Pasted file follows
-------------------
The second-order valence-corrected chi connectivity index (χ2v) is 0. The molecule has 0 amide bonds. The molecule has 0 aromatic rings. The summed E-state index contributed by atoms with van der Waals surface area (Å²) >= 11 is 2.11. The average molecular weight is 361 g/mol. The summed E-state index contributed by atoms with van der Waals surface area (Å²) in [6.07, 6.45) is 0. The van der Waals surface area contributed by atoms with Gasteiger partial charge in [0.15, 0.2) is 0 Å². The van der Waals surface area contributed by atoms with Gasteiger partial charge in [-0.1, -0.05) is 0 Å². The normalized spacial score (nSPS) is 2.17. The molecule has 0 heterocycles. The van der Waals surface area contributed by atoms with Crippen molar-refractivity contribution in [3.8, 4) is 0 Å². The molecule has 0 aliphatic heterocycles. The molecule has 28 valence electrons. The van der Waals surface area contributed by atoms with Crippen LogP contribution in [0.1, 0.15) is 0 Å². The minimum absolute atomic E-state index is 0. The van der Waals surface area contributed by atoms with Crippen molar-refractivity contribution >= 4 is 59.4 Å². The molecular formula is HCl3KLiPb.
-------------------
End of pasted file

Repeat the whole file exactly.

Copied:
The second-order valence-corrected chi connectivity index (χ2v) is 0. The molecule has 0 amide bonds. The molecule has 0 aromatic rings. The summed E-state index contributed by atoms with van der Waals surface area (Å²) >= 11 is 2.11. The average molecular weight is 361 g/mol. The summed E-state index contributed by atoms with van der Waals surface area (Å²) in [6.07, 6.45) is 0. The van der Waals surface area contributed by atoms with Gasteiger partial charge in [0.15, 0.2) is 0 Å². The van der Waals surface area contributed by atoms with Gasteiger partial charge in [-0.1, -0.05) is 0 Å². The normalized spacial score (nSPS) is 2.17. The molecule has 0 heterocycles. The van der Waals surface area contributed by atoms with Crippen molar-refractivity contribution in [3.8, 4) is 0 Å². The molecule has 0 aliphatic heterocycles. The molecule has 28 valence electrons. The van der Waals surface area contributed by atoms with Crippen LogP contribution in [0.1, 0.15) is 0 Å². The minimum absolute atomic E-state index is 0. The van der Waals surface area contributed by atoms with Crippen molar-refractivity contribution >= 4 is 59.4 Å². The molecular formula is HCl3KLiPb.